Federal Emergency Management Agency. (2007).  Clothes dryer fires in residential buildings.  Retrieved February 13, 2013 from www.usfa.dhs.gov/downloads/pdf/tfrs/v7i1.pdf

WikiHow (n.d.).  How to clean a clothes dryer vent.  Retrieved February 13, 2013 from http://www.wikihow.com/Clean-a-Clothes-Dryer-Vent.

Shop Woodstove Safety

Burnt car serviceWe lost a detached building the other day.  The structure was a shop/garage.  It was not a residence and no one was inside this structure so no lives were threatened.  The structure was a complete loss however.  While life safety was not impacted (and that’s good), we’re not quite willing to write the whole thing off as “no big deal”.

The owner used the building to work on cars.  The primary source of heat for the building was a woodstove.  The owner fired up the woodstove and went inside to eat something while the stove heated the shop up.  During lunch, the owner noted smoke and upon investigation found flames up the wall around the woodstove.  He called us and investigators found that the stove pipe ran from the stove up and then elbowed out through the wall.  The problem was that the installation only used single-wall stove pipe.

Spokane County requires that the minimum clearance between a single-wall stove pipe and an unprotected wall is 18”.  Anywhere the stove pipe penetrates a wall or ceiling, an approved installation must be in place to ensure the heated stove pipe doesn’t ignite combustible framing materials.  In contrast, most codes allow double-wall pipe to have a minimum clearance of 6” from combustible construction elements.

Many people take a relaxed approach to woodstove installations in shops and garages.  After all, no one sleeps in the garage so life safety isn’t much of a risk.  That may be true, but think about what you keep in your garage and ask if you can afford to lose it.  In most cases we have things stored that we’d just as soon keep around.  A bit of careful attention to woodstove installation can ensure the shop or garage doesn’t get burned down.

In our case last week, the only thing stored in the shop was a 1967 Camaro, and the tools the owner used to restore hot rods.  Give it some thought.  If your shop/garage woodstove installation is not up to code, you could be doing yourself a favor by ensuring it gets upgraded.

If you’ve got questions about woodstoves and fire places you can call us at 466-4602, or email me at dbleeker@scfd9.org, or you can post your questions here as comments on this blog.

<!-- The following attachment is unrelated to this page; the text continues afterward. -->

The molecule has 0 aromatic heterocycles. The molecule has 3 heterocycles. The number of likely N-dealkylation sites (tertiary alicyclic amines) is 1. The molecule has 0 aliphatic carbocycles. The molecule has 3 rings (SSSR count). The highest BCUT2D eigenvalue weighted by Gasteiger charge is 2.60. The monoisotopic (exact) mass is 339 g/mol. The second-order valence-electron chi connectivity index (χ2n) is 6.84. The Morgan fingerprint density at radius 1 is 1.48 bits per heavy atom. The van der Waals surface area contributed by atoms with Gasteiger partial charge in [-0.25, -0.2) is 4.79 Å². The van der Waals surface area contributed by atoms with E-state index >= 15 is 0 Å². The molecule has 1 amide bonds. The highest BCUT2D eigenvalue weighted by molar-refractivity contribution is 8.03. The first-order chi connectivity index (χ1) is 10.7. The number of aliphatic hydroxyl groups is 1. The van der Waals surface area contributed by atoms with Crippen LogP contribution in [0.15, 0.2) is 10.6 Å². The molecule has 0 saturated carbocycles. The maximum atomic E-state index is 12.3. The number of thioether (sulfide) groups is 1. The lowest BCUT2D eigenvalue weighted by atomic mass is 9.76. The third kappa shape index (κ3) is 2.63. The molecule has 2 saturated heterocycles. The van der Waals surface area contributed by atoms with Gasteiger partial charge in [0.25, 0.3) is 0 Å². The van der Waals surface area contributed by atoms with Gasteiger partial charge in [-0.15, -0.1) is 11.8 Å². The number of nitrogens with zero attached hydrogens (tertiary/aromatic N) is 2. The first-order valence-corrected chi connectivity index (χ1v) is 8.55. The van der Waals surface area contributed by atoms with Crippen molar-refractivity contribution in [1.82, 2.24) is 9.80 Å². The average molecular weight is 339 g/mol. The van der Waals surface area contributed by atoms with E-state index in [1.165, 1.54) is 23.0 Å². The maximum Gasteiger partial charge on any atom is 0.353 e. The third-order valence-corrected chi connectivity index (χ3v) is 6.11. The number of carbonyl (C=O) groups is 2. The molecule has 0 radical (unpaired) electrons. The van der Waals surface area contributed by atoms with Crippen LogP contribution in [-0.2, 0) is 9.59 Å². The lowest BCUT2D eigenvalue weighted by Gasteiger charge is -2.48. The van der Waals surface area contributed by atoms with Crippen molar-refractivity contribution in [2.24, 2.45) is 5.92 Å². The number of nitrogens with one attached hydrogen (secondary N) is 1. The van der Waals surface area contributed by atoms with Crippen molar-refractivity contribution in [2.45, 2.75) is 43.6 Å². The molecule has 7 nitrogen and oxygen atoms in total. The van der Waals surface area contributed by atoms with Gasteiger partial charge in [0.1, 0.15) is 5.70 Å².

Safety Tips for Frozen Pipes

Frozen PipesOne of our investigators spent an afternoon underneath a manufactured home yesterday.  Cold weather had frozen water pipes and the homeowner’s remedy resulted in a fire.  Cold weather is a fact of life here in eastern Washington.  Following are some tips to keep pipes thawed and your house intact:

1.    Prevention is the best medicine.  Insulate exposed pipes and protect them from cold.  Remember, anytime you enclose and insulate a space, wildlife will view that as a good place to hibernate or store food.  Squirrels and mice can rearrange your insulation so that your piping will be exposed again.  So check your piping every fall to ensure you won’t have a problem once winter hits.

2.    Pipe sleeves or UL-listed heat tape work well.  Once again, check these things every fall to ensure they’re in good working order.

3.    It may be prudent to hire a plumber to re-route pipes to locations where there is greater heat protection.

4.    If you’re in the middle of a cold snap and fear freezing pipes, turn faucets on just a trickle.  The tiniest amount of water movement will help.

5.    If water flow stops, it’s probably due to frozen water somewhere in the pipe.  As water freezes it expands.  That expansion in an enclosed pipe can split the pipe.  That will take a little time, so if you’ve just noticed a freeze-up and can locate the frozen spot, you have some options:

  • First things first.  Open the faucet so water, steam and heat from your thawing action can escape, rather than build up pressure and cause leaks.
  • Locate the frozen spot and start thawing on the side toward the faucet so that melted water can run out.  If you start in the middle or upstream of the frozen point, you’ll build up more pressure and perhaps cause a leak.
  • Wrap the suspect pipe with towels soaked in hot water.  Keep changing out towels, or pouring hot water on the towels until the frozen spot thaws.  Use a bucket underneath to catch drips.  This method localizes heat right where you need it and is probably the most efficient.
  • You can also use a hair dryer to heat up the frozen pipe.  This is not as efficient at using hot towels, but in tight spaces this may be your only option.
  • Wrap a heating pad around the suspected spot.  Do not leave the heating pad there indefinitely.  This is an emergency measure and the heating pad must be monitored constantly.  Remove the pad once the freeze-up is cleared.
  • Use space heaters only in accordance with manufacturer’s specifications.  Pay careful attention to distances around the heater and air flow.  Many heaters require some air flow to keep from overheating.  Remember that paper on fiberglass bat insulation will ignite.
  • NEVER use a torch.  Torches will melt plastic plumbing as well as soldered pipe joints.  Heat from a torch doesn’t just warm the pipe.  Torches also heat nearby wooden structural elements.  Even if the affected pipe is not near wood, metal plumbing will conduct the heat from a torch to combustible framing and start a fire.  Fires from using torches to melt frozen pipes are pretty common.
  • DO NOT use fuel burning appliances such as propane, charcoal barbecue, kerosene, etc. underneath or inside your house.  Fuel burning appliances produce carbon monoxide, the number one accidental poisoning killer in the United States.

No one wants to deal with frozen pipes this winter and we hope you don’t have this problem.  If you do, pay attention to the fire safety concerns outlined above.  We’d rather you not experience frozen pipes AND a fire.